Opening Clashes (12/07/2015)
1st August 1870: III Army crossed the border and attacked the French 2nd Division (of 1st Corps) stationed at Wissembourg. The lead divisions of Prussian V Korps and Bavarian II Korps pushed forward, the former taking much heavier casualties than the latter during the battle. The French were reinforced by 1st Division from the south and by a brigade from 5th Corps stationed to the west. These arrivals helped to stabilise the collapsing position of the beleaguered 2nd Division, but only long enough to allow the inevitable retreat to be conducted with some degree of order. The German artillery, massed in large batteries, dominated the battlefield and successive French formations were pulverized on coming into action. The French withdrew south to Soultz, retreating further when Prussian XI Korps followed up after the battle.
The Battle of Wissembourg:
The initial French positions, somewhat scattered and with the Bavarians already marching into Wissembourg:
Reinforcements arrive to prop up the French left flank:
On the opposite side of the field, Prussian dragoons form up in the woods to threaten the French right flank..
While massed Prussian battalions storm over the railway line:
French cavalry charge into the flank of the Bavarians as they debouch from Wissembourg, and in a relatively bloodless fight tumble them back again, relieving pressure on the defenders for a few precious minutes:
2nd August: V Korps remained at Wissembourg for two days to recover, while the much less molested Bavarian II Korps moved west to Lembach to protect the right flank of the advancing German army. The Baden Division followed XI Korps, although its Wurttemberg allies were slow in rousing themselves to cross the border, as was Bavarian I Korps which was held in reserve due to its relative lack of campaign readiness at the outset of the war. IV Cavalry Division moved up through Wissembourg and Soultz to be in place to support the rest of the army’s advance south.
3rd August: Other French formations were beginning to converge on the forces retreating from Wissembourg, the remaining 2 divisions of 1st Corps concentrating at Hagenau, and elements of 5th Corps coming down from the eastern slopes of the Vosges towards Sturzelbronn and Reichshoffen. 7th Corps was beginning to entrain further south nearer Belfort, ordered by Marshal MacMahon to come north to reinforce the worsening situation. The Baden Division probed as far as Walburg, with an unidentified French screen withdrawing in front of them.
4th August: Taking the lead towards the south west, XI Korps approached Worth, where to the north of the town they encountered a French force assembled from 1st Corps’ 3rd Division and, eventually, three brigades from 5th Corps that had moved forward overnight on orders from the Marshal. In a bend of the river Sauer the close terrain forced the two armies together into a hard-fought battle. Repeated French spoiling attacks and counter-attacks delayed and, in places, even pushed back the Prussians whose left flank could make little headway until events unfolded on the right. Here, the 4th Cavalry Division came up in the afternoon and pushed past the open French left, threatening the road west to Reichshoffen. In the centre a very powerful central artillery line was established, comprising no less than a dozen batteries which systematically destroyed the French centre and reserves. With their flank and rear threatened and the Prussians preparing to renew their assault along the line, the French used their remaining intact units to cover their retreat and break off the battle.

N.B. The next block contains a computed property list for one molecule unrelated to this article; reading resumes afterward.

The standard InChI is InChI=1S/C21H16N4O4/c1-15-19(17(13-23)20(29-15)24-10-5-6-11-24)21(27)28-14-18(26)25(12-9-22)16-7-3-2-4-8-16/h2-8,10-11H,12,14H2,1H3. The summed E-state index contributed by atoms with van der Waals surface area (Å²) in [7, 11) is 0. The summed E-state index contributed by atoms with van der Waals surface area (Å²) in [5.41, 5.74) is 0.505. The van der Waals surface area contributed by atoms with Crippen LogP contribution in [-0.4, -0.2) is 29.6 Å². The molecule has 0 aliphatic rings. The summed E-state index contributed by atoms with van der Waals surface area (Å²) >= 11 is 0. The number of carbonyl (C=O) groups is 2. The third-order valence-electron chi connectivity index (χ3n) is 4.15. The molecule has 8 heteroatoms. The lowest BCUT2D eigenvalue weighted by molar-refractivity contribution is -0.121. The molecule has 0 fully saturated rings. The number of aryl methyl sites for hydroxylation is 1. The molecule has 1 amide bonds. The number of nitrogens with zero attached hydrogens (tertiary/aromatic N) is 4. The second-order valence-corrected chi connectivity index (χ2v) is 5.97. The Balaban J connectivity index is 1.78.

The Battle of Worth:
The Prussian XI Korps deployed aggressively and attacked in a well-organised manner. From the outset the French were hard put to protect their lines of communication.
Once again, French cavalry bravely deny the enemy space and time to deploy. Although this was an early sacrifice of much of the cavalry division, by the end of the battle it had brought dividends in terms of the delay it had caused the enemy's central attack:
The dastardly German commander plots his attack. I can apologise for the sunny, washed out appearance of the photos, but not for the sartorial elegance:
French infantry make a final counter-attack to hold back the enemy, it was just enough to buy time for the retreat:
The Prussian IV Cavalry Division pins down the French left wing and the defenders know it's time to fall back before they're cut off:
5th August: With their stout defence at Worth just sufficient to protect both of their possible lines of retreat, the French chose to fall back to the west, in the direction of the main army and to maintain communications with the rest of France. This had the potential of splitting the Army of Alsace, with the rest still to the south east and the Germans in a position to exploit their central position between them.
Positions as of the end of the 5th August, with the rotated counters donating the units which fought the battle near Worth: